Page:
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Transfer Profile: Umoja Gibson

DePaul adds a veteran shooter and proven scorer to the backcourt.

Oklahoma v Texas Tech Photo by Michael Hickey/Getty Images

Umoja Gibson

Height: 6-1

Former School: Oklahoma, North Texas

New School: DePaul

Years Remaining: One

Recruiting Ranking: Unranked

2021-22 Stats: 13.3 ppg/2.1 rpg/1.5 apg/32.1 mpg; 43.5%/39.0%/87.1%

Tony Stubblefield needed to replace plenty of scoring and leadership this offseason with the departures of Javon Freeman-Liberty, David Jones, and Brandon Johnson. In the former-Oklahoma and North Texas standout Umoja Gibson, Stubblefield should find both.

“[H]is veteran presence will make an immediate impact on our team,” said Stubblefield in a release when Gibson committed to DePaul in June. Gibson has played 128 games in his career, including 62 at Oklahoma over the past two seasons.

The Waco, TX native was unranked coming out of high school, but he has started 106 of the 128 games he has played. “He’s the hardest worker I think we’ve ever had,” said Gibson’s high school coach Ricardo Felix. Thanks to plenty of late nights and early mornings in the gym, Gibson earned himself opportunities at North Texas. He was named to the CUSA All-Freshmen Team in 2019 as a redshirt freshman, and he followed that up by being named to the All-CUSA Second Team as a sophomore.

Gibson transferred to Oklahoma for the 2020-21 season, where he started 15 games and averaged 9.1 points. In his second year with the Sooners, Gibson started all 35 games. He led the team in scoring with 13.3 points and made 92-of-236 3-point attempts.

What’s His Game?

Gibson is a true 3-and-D shooting guard. Sixty-eight percent of his career field goal attempts have been from beyond the arc, and his steal percentage has been 2.5 percent or higher in each of his full seasons.

Per, Gibson played 70 percent of Oklahoma’s minutes at shooting guard and 19 percent at point guard last year. He was at his best off the ball where he could work to get open for 3-point shots.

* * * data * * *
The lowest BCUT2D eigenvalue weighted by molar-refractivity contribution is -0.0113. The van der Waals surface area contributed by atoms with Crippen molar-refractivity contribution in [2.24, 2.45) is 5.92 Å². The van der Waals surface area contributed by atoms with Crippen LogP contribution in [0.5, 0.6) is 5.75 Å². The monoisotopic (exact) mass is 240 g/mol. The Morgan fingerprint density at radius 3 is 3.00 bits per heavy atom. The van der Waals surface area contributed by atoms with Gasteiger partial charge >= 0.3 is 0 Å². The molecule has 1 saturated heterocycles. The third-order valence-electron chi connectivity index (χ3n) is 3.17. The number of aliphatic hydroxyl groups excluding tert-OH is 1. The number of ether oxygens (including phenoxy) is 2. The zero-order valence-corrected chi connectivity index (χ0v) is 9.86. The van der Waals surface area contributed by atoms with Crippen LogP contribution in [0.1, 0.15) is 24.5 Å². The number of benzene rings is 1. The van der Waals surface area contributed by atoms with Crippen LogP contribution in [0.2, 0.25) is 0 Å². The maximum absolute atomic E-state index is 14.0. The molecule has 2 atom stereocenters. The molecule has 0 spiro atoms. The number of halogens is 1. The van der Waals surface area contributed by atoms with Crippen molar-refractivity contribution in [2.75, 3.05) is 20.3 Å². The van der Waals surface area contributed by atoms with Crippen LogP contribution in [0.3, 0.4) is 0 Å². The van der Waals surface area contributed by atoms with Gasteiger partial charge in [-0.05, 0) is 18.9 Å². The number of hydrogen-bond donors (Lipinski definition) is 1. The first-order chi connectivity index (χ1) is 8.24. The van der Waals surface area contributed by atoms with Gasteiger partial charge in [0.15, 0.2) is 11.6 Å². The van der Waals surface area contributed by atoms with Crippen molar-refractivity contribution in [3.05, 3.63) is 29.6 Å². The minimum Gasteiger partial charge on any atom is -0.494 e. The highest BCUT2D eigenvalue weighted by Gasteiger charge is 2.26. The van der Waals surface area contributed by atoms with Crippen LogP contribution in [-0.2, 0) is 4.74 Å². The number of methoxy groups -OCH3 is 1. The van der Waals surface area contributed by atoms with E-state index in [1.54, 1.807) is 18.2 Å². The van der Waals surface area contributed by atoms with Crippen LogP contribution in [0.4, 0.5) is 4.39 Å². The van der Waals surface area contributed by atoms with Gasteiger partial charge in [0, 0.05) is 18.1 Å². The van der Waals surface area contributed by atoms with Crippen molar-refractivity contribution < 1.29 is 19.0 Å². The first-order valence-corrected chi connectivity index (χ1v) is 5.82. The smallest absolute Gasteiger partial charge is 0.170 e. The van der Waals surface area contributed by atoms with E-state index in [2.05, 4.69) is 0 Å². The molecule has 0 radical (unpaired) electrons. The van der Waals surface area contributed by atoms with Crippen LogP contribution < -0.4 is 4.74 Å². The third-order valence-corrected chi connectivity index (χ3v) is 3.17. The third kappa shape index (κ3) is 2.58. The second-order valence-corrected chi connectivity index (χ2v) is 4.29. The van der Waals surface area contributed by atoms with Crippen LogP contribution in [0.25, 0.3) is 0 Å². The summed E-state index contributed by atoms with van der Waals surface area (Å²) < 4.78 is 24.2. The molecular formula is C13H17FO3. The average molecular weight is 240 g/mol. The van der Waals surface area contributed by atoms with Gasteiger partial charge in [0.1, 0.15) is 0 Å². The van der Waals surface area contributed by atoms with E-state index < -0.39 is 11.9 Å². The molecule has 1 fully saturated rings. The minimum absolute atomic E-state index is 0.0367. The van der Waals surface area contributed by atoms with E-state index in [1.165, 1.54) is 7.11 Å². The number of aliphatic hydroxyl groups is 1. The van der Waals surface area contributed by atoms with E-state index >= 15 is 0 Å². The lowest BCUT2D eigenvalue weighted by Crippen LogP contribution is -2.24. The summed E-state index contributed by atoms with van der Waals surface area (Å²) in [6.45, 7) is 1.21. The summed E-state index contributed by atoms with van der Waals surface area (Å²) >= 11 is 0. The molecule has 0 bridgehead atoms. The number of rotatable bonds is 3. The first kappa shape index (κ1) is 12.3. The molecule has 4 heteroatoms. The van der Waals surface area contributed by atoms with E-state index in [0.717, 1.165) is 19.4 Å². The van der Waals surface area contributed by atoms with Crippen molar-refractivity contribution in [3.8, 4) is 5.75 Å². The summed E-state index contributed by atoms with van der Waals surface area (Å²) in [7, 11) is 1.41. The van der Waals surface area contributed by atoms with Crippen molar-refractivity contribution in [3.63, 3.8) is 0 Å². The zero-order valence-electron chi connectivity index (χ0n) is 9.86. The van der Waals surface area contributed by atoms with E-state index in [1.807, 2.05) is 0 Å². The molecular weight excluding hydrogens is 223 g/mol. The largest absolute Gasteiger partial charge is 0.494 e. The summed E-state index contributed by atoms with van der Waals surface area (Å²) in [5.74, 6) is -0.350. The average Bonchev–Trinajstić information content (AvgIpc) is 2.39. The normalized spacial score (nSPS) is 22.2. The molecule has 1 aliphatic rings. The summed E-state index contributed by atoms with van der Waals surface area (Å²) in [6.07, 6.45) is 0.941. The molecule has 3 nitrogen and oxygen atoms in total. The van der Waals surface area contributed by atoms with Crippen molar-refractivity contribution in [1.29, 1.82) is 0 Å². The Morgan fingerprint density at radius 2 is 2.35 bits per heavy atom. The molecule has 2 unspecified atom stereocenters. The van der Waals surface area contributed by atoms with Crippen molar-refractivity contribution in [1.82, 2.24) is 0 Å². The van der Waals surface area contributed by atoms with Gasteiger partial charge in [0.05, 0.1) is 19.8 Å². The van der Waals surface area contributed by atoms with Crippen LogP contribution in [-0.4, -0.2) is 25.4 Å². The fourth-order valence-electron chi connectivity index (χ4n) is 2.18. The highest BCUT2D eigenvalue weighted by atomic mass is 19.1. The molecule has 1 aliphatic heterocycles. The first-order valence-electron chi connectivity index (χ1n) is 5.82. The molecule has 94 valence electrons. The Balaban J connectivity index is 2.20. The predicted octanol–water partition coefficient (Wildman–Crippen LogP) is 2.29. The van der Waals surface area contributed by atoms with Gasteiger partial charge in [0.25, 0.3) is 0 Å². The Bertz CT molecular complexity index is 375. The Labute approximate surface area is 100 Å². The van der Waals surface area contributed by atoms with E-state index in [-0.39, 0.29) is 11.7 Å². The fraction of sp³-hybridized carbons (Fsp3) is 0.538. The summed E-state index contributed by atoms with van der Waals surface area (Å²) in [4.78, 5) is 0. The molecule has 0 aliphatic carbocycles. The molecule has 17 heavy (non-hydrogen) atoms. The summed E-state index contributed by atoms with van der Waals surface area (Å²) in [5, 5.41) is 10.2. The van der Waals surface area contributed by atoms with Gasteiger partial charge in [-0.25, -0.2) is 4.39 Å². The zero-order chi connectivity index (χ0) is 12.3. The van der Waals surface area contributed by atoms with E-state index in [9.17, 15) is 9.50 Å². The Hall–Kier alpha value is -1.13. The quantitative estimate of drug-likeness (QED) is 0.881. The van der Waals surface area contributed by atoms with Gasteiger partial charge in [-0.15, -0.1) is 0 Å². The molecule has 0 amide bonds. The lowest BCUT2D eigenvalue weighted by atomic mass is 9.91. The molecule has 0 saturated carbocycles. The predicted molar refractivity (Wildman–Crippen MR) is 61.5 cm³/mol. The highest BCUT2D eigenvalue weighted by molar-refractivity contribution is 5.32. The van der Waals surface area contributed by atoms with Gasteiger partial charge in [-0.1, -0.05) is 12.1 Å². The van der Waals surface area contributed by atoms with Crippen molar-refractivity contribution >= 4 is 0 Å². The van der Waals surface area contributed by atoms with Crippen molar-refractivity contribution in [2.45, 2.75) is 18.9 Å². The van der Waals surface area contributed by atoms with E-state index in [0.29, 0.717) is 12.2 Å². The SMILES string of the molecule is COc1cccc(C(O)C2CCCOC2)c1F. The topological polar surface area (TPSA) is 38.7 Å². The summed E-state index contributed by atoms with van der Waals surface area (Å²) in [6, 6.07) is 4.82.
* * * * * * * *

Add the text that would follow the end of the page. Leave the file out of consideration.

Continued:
Gibson was particularly strong as a shooter from the corners. On this play, he cuts hard to the corner and hits the shot through contact.

He is very comfortable with catch-and-shoot opportunities and with shooting off of cuts.

On defense, Gibson gives high effort and pursues the ball aggressively. He has active hands and has recorded 171 career steals.

Despite getting knocked down on this play, Gibson stays with it and forces the turnover.

Later in that game, Gibson worked with a double-team to trap the ballhandler. That turned into a turnover and an easy 2 points for him.

This game featured Gibson knocking away entry passes and diving on the ground to force turnovers. Plays like those not only impact the game but fire up the team around him. That kind of leadership increases the intensity of the defense and makes things that much harder for the other team.

What’s His Role?

Gibson should be the starting shooting guard for DePaul come November. Bart Torvik’s projections have Gibson leading the Blue Demons in both minutes and points next season.

If he can maintain his shooting efficiency - Gibson had an effective field goal percentage of 56.8 and a true shooting percentage of 60.5 - the sixth-year guard could find himself on an All-Big East team next March. He finished eighth in the Big 12 in points last season and tenth in KenPom offensive rating in conference play. Gibson should see a heavy workload next year, and a higher-tempo offense under Stubblefield should result in an even higher volume of scoring. The opportunity is there for Gibson to have his best season in college.